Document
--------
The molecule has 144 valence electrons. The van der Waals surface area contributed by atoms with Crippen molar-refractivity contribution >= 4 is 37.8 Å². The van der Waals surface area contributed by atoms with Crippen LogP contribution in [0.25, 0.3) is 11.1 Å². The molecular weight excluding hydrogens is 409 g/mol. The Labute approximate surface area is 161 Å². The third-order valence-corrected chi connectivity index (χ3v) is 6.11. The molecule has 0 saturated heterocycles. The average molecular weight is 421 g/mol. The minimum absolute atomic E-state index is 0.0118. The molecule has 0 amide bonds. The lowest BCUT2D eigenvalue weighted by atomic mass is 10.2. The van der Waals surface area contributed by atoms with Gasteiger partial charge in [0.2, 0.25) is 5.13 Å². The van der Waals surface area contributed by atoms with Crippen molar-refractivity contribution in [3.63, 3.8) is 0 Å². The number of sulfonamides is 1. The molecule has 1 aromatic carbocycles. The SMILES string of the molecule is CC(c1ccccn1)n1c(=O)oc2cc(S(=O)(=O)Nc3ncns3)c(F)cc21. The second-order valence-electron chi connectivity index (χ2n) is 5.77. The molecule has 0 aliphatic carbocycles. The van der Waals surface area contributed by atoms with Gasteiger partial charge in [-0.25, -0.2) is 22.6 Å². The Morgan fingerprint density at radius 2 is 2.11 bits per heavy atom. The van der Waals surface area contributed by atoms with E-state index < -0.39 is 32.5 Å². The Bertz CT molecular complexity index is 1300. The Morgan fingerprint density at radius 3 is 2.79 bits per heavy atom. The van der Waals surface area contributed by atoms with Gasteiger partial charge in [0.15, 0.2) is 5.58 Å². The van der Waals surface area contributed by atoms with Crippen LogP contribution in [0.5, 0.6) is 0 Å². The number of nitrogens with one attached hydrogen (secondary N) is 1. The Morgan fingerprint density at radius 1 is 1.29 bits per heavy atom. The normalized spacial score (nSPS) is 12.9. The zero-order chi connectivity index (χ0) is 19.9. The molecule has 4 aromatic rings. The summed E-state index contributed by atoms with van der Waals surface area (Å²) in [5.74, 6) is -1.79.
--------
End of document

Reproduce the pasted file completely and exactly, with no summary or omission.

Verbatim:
The molecule has 144 valence electrons. The van der Waals surface area contributed by atoms with Crippen molar-refractivity contribution >= 4 is 37.8 Å². The van der Waals surface area contributed by atoms with Crippen LogP contribution in [0.25, 0.3) is 11.1 Å². The molecular weight excluding hydrogens is 409 g/mol. The Labute approximate surface area is 161 Å². The third-order valence-corrected chi connectivity index (χ3v) is 6.11. The molecule has 0 saturated heterocycles. The average molecular weight is 421 g/mol. The minimum absolute atomic E-state index is 0.0118. The molecule has 0 amide bonds. The lowest BCUT2D eigenvalue weighted by atomic mass is 10.2. The van der Waals surface area contributed by atoms with Gasteiger partial charge in [0.2, 0.25) is 5.13 Å². The van der Waals surface area contributed by atoms with Crippen molar-refractivity contribution in [3.63, 3.8) is 0 Å². The number of sulfonamides is 1. The molecule has 1 aromatic carbocycles. The SMILES string of the molecule is CC(c1ccccn1)n1c(=O)oc2cc(S(=O)(=O)Nc3ncns3)c(F)cc21. The second-order valence-electron chi connectivity index (χ2n) is 5.77. The molecule has 0 aliphatic carbocycles. The van der Waals surface area contributed by atoms with Gasteiger partial charge in [-0.25, -0.2) is 22.6 Å². The Morgan fingerprint density at radius 2 is 2.11 bits per heavy atom. The van der Waals surface area contributed by atoms with E-state index < -0.39 is 32.5 Å². The Bertz CT molecular complexity index is 1300. The Morgan fingerprint density at radius 3 is 2.79 bits per heavy atom. The van der Waals surface area contributed by atoms with Gasteiger partial charge in [0.15, 0.2) is 5.58 Å². The van der Waals surface area contributed by atoms with Crippen LogP contribution in [0.5, 0.6) is 0 Å². The number of nitrogens with one attached hydrogen (secondary N) is 1. The Morgan fingerprint density at radius 1 is 1.29 bits per heavy atom. The normalized spacial score (nSPS) is 12.9. The zero-order chi connectivity index (χ0) is 19.9. The molecule has 4 aromatic rings. The summed E-state index contributed by atoms with van der Waals surface area (Å²) in [5.74, 6) is -1.79.